xwOBA

xwOBA stands for Expected Weighted On Base Average. This stat takes into account exit velocity and launch angle and removes defense from the equation, allowing analysts to focus on the individual’s performance only.

Pitcher: David Hess, .217 xwOBA

David Hess pitches.

GulfBird Sports/Craig Landefeld

We all watched as 2nd year pitcher David Hess was twirling a gem the other night where he took a no-hitter into the 7th inning before getting pulled by manager Brandon Hyde due to his pitch count. Hess has a different look this year. Yes, the beard is a noticeable difference, but he is pitching up in the zone with more purpose than before.

He is also using what is called ‘effective velocity.’ This term refers to the pitcher’s ability to influence a hitter’s bat-path to achieve a perceived velocity. For instance, with Hess pitching up in the zone, a hitter may have a harder time reaching the pitch to make contact. Hess is also throwing harder, touching 96 in his last start, while sitting 93-95 mph.

In his second start, Hess was far less effective. The Yankees touched him up for four runs over five frames as he allowed three home runs. All that being said, Hess’ expected wOBA is .217, which would’ve ranked 6th in all of Major League Baseball last year.

It’s doubtful Hess would achieve an xwOBA that stellar, but he is clearly adapting and sequencing his pitches in a way to ensure success early on.

Hitter: Trey Mancini, .424 xwOBA

Trey Mancini watches the ball after making contact.

GulfBird Sports/Craig Landefeld

Trey Mancini is off to a torrid start this year, compiling an absurd 1.081 OPS. He seems to be on a mission this year, after last year’s disappointing follow up to a Top 3 Rookie of the Year finish. Mancini will be key in this rebuild, providing incalculable leadership and guidance. But, he will also need to produce to solidify his spot with the club. He will either be traded for future assets or remain through the rebuild and be a bona fide star as a veteran on a young team.

Mancini’s current xwOBA ranks 19th in MLB, good for the top of the 3rd Tier of performance. His xSLG or weighted slugging percentage ranks in the Top 10. Notice his short and compact swing, generating lift that will make him a formidable power hitter this year.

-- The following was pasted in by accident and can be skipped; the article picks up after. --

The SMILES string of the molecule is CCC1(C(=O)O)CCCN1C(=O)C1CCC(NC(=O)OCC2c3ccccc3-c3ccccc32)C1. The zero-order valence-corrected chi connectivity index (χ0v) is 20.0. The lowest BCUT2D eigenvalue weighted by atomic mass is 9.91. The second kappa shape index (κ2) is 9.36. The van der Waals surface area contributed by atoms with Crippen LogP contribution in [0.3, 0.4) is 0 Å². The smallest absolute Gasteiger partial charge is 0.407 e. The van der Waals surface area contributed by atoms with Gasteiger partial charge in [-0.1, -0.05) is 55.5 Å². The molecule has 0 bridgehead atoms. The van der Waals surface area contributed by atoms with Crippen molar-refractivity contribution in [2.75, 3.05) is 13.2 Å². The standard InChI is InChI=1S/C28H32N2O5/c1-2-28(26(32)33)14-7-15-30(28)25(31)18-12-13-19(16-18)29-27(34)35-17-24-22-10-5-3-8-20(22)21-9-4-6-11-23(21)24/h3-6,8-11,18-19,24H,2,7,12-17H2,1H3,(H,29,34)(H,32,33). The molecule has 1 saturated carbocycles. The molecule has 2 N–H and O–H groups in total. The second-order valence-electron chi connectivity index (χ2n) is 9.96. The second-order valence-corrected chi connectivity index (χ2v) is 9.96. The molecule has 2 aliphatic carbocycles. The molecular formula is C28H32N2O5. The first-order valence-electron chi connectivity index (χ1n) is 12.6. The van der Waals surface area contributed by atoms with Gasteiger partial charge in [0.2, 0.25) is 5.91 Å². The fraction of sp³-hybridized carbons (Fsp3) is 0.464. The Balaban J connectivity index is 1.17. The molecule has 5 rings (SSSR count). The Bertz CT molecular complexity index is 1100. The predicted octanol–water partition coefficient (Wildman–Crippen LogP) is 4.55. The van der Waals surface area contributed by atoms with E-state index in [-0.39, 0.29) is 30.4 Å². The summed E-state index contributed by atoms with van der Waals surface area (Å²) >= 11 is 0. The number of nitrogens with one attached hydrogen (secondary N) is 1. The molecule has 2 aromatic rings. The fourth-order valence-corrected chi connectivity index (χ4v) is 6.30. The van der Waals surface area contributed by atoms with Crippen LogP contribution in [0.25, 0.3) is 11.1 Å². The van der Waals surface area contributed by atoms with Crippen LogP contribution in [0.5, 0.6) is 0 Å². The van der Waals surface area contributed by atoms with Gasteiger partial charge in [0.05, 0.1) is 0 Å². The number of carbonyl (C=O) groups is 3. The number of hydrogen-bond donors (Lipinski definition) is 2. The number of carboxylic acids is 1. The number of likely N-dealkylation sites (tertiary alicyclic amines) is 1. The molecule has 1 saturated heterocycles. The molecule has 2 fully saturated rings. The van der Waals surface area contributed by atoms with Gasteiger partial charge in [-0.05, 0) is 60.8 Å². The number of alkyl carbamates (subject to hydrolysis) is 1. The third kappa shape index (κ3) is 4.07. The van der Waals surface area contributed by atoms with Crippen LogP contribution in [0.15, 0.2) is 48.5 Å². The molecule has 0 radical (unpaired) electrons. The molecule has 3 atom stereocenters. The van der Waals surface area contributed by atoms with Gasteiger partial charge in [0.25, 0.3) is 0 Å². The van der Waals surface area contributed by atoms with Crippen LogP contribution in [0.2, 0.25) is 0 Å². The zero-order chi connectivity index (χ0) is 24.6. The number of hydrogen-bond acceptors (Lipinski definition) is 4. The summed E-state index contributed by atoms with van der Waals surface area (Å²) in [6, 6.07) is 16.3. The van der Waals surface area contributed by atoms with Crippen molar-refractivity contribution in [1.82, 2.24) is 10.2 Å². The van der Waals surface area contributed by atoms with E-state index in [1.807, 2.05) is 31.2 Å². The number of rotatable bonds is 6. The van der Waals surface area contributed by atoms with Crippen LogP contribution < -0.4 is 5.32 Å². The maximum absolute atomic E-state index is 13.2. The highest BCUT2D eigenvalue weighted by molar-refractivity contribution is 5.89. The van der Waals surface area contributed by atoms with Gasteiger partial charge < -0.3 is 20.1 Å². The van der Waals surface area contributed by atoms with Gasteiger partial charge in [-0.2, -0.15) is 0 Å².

Exit Velocity

Exit velocity refers to the speed the baseball as it comes off the bat, immediately after impact.

Hitter: Renato Nunez, 96.9 mph

Renato Nunez swings.

GulfBird Sports/Craig Landefeld

Renato Nunez is an interesting case, because he was a waiver claim by Dan Duquette in the previous regime and Elias & Co. don’t have any ties to him. Still, he made the club and has settled into a role. We already knew Renato could swing the bat, but his defense was always the question. His defense will remain a question, but if he produces with the wood, it makes him an attractive piece come July.

Nunez’s current average exit velocity of 96.9 mph ranks 4th in all the MLB and he has a higher max exit velocity than Cody Bellinger, the league’s current home run leader. Renato ranks in the 97th percentile in both exit velocity and hard hit %.

The hope is, that with power, comes some patience at the plate too. Analytical data could reveal to Nunez his hot and cold zones along with which pitches on which he’s most effective.

Pitcher: Mychal Givens, 82.6 mph

Mychal Givens on the mound looking in.

GulfBird Sports/Craig Landefeld

Givens ranks among the 30 best weak contact pitchers, partly due to his arm angle and fastball spin rate. Bundy barely edged out Givens’ spin rate, as the two’s best fastballs were 2595 RPM and 2518 RPM, respectively. 2018 saw Givens’ worst strikeout year since his rookie campaign in 2015 at 9.2 K/9. Mychal can get away with striking out fewer hitters as long as they are only producing weak contact. The idea behind Mike Elias bringing in players like Rio Ruiz and Richie Martin was to shore up the Orioles’ infield defense for pitchers who lack a strong strikeout rate. Givens’ peripherals look good so far as he has been used in some high-leverage situations.

Hyde wants to be cautious though, because his workload could be heavy early on if the rest of the O’s pen struggles.

 

Obviously, this is the smallest of samples sizes, but the purpose of this article is to illustrate that talent exists on the roster. I’ve brought up six unique players that I think already possess the talent, but with analytical data can further improve to reach their full potential. Ryan Pressly was a middling reliever before embracing information that would eventually lead to him to the top in fastball spin rate leaderboards.

I plan on writing a follow up article later in the year, once more data is collected and Orioles players have a chance to digest the data and put it into practice.

All statistics above courtesy of BaseballSavant.com.